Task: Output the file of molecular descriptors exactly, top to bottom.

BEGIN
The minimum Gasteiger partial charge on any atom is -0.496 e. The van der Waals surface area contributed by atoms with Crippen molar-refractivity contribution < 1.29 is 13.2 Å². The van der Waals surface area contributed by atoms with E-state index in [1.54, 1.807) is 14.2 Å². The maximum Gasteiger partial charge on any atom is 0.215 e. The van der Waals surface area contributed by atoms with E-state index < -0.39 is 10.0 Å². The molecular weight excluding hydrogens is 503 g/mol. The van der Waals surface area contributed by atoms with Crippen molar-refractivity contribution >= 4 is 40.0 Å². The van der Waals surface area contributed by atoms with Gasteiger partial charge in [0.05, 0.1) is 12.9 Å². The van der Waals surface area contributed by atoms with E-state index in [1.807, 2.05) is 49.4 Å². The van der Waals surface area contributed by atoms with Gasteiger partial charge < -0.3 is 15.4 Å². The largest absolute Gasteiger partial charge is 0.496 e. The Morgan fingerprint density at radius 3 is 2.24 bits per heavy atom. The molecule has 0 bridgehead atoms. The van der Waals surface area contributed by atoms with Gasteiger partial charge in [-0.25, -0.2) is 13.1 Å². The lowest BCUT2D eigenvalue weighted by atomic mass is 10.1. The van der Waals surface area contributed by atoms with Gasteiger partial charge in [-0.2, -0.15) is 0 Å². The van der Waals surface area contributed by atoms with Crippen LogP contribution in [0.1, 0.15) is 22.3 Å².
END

The minimum Gasteiger partial charge on any atom is -0.496 e. The van der Waals surface area contributed by atoms with Crippen molar-refractivity contribution < 1.29 is 13.2 Å². The van der Waals surface area contributed by atoms with E-state index in [1.54, 1.807) is 14.2 Å². The maximum Gasteiger partial charge on any atom is 0.215 e. The van der Waals surface area contributed by atoms with E-state index < -0.39 is 10.0 Å². The molecular weight excluding hydrogens is 503 g/mol. The van der Waals surface area contributed by atoms with Crippen molar-refractivity contribution >= 4 is 40.0 Å². The van der Waals surface area contributed by atoms with Gasteiger partial charge in [0.05, 0.1) is 12.9 Å². The van der Waals surface area contributed by atoms with E-state index in [1.807, 2.05) is 49.4 Å². The van der Waals surface area contributed by atoms with Gasteiger partial charge < -0.3 is 15.4 Å². The largest absolute Gasteiger partial charge is 0.496 e. The Morgan fingerprint density at radius 3 is 2.24 bits per heavy atom. The molecule has 0 bridgehead atoms. The van der Waals surface area contributed by atoms with Gasteiger partial charge in [-0.25, -0.2) is 13.1 Å². The lowest BCUT2D eigenvalue weighted by atomic mass is 10.1. The van der Waals surface area contributed by atoms with Gasteiger partial charge in [-0.2, -0.15) is 0 Å². The van der Waals surface area contributed by atoms with Crippen LogP contribution in [0.1, 0.15) is 22.3 Å².